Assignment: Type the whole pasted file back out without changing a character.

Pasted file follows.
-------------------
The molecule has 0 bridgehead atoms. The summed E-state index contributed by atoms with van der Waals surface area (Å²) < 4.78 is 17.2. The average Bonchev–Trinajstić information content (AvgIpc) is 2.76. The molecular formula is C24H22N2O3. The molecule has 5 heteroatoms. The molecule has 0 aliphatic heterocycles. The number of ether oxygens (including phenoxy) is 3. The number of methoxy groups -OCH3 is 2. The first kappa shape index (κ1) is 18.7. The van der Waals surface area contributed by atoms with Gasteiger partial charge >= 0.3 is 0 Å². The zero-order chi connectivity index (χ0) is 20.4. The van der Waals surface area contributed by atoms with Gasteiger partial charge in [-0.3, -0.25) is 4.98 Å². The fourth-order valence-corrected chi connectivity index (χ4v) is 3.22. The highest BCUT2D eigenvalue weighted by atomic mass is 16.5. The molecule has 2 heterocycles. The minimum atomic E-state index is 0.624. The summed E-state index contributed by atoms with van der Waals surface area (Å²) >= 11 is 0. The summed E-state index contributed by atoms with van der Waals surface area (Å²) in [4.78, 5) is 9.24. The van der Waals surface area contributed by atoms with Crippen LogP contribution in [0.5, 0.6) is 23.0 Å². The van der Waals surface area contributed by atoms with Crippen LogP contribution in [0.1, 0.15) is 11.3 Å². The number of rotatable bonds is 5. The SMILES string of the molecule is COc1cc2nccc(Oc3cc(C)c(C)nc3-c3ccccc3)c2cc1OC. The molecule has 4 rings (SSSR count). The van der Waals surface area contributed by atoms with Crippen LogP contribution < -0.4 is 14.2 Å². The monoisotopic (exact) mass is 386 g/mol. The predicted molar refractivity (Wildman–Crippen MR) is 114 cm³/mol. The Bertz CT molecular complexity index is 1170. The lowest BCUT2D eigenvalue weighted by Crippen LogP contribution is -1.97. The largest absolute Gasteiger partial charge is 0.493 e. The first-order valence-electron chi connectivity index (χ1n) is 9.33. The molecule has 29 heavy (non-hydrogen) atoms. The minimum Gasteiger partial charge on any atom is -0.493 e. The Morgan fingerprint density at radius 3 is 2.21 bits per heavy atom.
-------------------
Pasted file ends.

The molecule has 0 bridgehead atoms. The summed E-state index contributed by atoms with van der Waals surface area (Å²) < 4.78 is 17.2. The average Bonchev–Trinajstić information content (AvgIpc) is 2.76. The molecular formula is C24H22N2O3. The molecule has 5 heteroatoms. The molecule has 0 aliphatic heterocycles. The number of ether oxygens (including phenoxy) is 3. The number of methoxy groups -OCH3 is 2. The first kappa shape index (κ1) is 18.7. The van der Waals surface area contributed by atoms with Gasteiger partial charge >= 0.3 is 0 Å². The zero-order chi connectivity index (χ0) is 20.4. The van der Waals surface area contributed by atoms with Gasteiger partial charge in [-0.3, -0.25) is 4.98 Å². The fourth-order valence-corrected chi connectivity index (χ4v) is 3.22. The highest BCUT2D eigenvalue weighted by atomic mass is 16.5. The molecule has 2 heterocycles. The minimum atomic E-state index is 0.624. The summed E-state index contributed by atoms with van der Waals surface area (Å²) >= 11 is 0. The summed E-state index contributed by atoms with van der Waals surface area (Å²) in [4.78, 5) is 9.24. The van der Waals surface area contributed by atoms with Crippen LogP contribution in [0.5, 0.6) is 23.0 Å². The van der Waals surface area contributed by atoms with Crippen LogP contribution in [0.1, 0.15) is 11.3 Å². The number of rotatable bonds is 5. The SMILES string of the molecule is COc1cc2nccc(Oc3cc(C)c(C)nc3-c3ccccc3)c2cc1OC. The molecule has 4 rings (SSSR count). The van der Waals surface area contributed by atoms with Crippen LogP contribution < -0.4 is 14.2 Å². The monoisotopic (exact) mass is 386 g/mol. The predicted molar refractivity (Wildman–Crippen MR) is 114 cm³/mol. The Bertz CT molecular complexity index is 1170. The lowest BCUT2D eigenvalue weighted by Crippen LogP contribution is -1.97. The largest absolute Gasteiger partial charge is 0.493 e. The first-order valence-electron chi connectivity index (χ1n) is 9.33. The molecule has 29 heavy (non-hydrogen) atoms. The minimum Gasteiger partial charge on any atom is -0.493 e. The Morgan fingerprint density at radius 3 is 2.21 bits per heavy atom.